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The page below is a sample from the LabCE course Clostridium difficile Infection (CDI): Overview, Laboratory Tests and Updated Guidelines.. Access the complete course and earn ASCLS P.A.C.E.-approved continuing education credits by subscribing online.

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CDI: Complications of CDI

The complications of a CDI can vary and often depend on the severity of the infection, the response to treatment, and the general health of the affected individual. Complications can include the following:
  • Dehydration: Severe diarrhea can lead to a significant loss of fluids and electrolytes. Dehydration can make it very difficult for the body to function normally and can cause a decrease in the blood pressure to dangerously low levels.
  • Kidney failure: In some cases, the dehydration resulting from a CDI infection can occur very quickly causing a deterioration of kidney function and eventually leading to kidney failure.
  • Toxic megacolon: This is a rare condition whereby the colon is unable to expel gas and stool causing the colon to become greatly distended (megacolon). If left untreated, the colon can rupture and the bacteria from the colon can enter the abdominal cavity. An enlarged or ruptured colon usually requires emergency surgery and can be fatal.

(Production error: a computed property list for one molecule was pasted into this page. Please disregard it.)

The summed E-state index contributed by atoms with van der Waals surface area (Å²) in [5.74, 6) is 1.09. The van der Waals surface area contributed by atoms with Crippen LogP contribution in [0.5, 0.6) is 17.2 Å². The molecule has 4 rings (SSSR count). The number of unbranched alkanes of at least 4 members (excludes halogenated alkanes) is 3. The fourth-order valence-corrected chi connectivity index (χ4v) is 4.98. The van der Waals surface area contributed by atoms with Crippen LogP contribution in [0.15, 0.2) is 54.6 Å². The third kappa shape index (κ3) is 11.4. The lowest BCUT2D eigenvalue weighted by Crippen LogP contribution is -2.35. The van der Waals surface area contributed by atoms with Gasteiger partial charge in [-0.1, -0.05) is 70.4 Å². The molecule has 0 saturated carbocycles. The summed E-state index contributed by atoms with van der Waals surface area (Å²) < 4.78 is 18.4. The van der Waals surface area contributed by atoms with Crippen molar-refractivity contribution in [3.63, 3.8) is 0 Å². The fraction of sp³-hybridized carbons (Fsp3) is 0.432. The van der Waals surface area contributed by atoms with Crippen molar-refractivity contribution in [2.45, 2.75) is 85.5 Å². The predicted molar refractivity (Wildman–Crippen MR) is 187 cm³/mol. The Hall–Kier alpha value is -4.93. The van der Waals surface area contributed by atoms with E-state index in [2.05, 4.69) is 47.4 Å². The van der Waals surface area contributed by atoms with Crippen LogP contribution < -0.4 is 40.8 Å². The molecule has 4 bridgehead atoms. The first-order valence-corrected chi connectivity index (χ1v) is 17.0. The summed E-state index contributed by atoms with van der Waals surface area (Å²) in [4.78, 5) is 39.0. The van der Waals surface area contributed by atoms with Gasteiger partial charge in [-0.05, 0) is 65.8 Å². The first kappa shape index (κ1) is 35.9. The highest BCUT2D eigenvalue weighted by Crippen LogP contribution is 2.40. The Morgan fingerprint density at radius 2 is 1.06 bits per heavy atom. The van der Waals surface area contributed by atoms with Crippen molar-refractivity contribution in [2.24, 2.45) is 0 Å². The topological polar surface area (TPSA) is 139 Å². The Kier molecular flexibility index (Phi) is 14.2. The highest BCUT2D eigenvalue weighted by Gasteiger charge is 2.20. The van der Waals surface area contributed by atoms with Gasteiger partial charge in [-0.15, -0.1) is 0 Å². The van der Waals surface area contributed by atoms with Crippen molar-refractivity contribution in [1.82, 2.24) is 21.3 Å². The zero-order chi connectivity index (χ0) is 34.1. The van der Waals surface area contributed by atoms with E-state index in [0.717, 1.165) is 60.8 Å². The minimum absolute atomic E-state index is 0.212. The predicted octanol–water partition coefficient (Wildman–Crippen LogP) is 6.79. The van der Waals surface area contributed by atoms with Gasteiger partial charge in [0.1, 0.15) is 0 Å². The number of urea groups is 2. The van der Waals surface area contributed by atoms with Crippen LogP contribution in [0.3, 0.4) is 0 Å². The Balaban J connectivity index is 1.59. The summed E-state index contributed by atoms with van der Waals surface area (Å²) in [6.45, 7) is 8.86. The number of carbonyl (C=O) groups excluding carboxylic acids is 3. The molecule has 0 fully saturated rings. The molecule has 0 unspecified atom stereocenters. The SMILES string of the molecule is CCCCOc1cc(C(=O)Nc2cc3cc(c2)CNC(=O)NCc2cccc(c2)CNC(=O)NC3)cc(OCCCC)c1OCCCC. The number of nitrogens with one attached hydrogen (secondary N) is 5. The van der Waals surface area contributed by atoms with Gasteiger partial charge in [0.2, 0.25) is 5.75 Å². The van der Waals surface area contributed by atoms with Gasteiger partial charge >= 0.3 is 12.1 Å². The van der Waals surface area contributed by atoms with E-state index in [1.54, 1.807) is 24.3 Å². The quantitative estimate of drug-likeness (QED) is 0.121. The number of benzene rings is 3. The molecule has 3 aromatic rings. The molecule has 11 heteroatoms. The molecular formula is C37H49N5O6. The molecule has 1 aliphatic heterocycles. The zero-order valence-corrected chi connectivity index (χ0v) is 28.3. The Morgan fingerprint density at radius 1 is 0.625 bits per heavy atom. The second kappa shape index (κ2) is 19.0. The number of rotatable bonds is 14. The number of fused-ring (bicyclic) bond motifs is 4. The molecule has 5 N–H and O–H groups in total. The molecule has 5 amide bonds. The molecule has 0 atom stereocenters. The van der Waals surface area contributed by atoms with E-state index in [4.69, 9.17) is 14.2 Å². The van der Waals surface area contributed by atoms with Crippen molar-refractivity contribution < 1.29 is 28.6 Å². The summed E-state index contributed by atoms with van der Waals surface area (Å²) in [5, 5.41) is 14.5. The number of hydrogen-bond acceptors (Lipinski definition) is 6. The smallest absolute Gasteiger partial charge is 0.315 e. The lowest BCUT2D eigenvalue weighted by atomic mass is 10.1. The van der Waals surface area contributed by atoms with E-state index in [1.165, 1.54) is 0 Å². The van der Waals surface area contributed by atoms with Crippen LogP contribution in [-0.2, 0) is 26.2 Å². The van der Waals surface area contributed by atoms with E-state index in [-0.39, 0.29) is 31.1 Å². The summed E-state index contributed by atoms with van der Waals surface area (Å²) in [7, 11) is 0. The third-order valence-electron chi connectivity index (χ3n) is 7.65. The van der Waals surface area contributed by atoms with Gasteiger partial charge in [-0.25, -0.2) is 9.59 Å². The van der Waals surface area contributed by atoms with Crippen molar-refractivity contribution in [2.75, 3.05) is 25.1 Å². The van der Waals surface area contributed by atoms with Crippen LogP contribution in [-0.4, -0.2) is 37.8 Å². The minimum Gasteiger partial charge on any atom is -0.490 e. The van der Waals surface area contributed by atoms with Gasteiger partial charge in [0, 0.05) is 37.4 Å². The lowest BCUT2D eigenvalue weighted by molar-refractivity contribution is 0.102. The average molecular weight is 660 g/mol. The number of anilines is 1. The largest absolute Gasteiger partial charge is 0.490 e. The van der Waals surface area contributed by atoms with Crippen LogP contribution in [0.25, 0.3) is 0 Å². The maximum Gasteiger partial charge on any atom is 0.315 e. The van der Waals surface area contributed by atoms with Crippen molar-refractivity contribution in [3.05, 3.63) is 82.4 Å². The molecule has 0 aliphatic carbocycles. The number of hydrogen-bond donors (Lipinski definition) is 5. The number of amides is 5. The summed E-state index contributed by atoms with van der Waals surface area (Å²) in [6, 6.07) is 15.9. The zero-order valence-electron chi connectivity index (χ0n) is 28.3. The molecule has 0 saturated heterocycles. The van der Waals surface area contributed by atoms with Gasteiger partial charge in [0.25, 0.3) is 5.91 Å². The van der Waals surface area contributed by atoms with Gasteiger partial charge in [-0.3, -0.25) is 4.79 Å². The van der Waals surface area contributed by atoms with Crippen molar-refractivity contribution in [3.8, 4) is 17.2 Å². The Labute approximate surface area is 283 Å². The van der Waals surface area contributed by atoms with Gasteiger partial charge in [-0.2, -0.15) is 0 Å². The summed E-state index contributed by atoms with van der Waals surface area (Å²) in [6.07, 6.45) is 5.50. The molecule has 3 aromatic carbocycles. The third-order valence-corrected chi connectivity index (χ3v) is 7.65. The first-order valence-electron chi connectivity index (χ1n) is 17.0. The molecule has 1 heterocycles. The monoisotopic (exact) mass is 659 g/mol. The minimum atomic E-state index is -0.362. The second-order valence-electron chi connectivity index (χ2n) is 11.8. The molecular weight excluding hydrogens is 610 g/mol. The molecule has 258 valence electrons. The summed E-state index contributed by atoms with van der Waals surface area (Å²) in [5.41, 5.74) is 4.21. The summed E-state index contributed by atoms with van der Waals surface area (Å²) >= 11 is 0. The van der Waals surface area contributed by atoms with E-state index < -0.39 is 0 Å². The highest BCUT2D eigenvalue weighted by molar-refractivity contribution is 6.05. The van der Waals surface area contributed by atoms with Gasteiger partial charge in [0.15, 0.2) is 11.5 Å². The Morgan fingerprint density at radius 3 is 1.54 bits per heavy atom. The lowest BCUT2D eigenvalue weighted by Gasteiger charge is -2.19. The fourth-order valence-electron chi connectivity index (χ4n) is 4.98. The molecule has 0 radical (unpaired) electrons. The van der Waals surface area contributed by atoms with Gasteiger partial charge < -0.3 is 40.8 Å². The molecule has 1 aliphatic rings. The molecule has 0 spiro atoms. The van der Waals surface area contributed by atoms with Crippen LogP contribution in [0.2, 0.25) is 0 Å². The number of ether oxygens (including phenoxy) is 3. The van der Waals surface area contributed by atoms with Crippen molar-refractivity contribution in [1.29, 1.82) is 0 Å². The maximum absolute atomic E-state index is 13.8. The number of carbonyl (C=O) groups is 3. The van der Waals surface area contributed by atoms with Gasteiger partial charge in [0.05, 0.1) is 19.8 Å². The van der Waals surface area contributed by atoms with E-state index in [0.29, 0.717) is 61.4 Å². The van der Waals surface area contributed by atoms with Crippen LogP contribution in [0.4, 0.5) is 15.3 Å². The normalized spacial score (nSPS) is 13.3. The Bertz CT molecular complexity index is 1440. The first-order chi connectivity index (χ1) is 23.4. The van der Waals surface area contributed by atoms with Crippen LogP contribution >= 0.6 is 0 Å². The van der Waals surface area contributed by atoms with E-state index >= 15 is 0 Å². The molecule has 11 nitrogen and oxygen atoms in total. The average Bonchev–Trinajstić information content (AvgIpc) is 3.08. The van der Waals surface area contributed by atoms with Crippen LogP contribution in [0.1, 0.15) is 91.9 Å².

• Bowel perforation: A hole in the large intestine, termed a bowel perforation, is considered rare and can result from damage to the lining of the large intestine from a severe CDI. The condition can also result from a toxic megacolon. A perforated bowel may cause bacteria from the intestines to spill over into the abdominal cavity leading to a life-threatening infection (peritonitis).
  • Death: If not treated promptly and effectively, CDI can quickly progress to a fatal disease.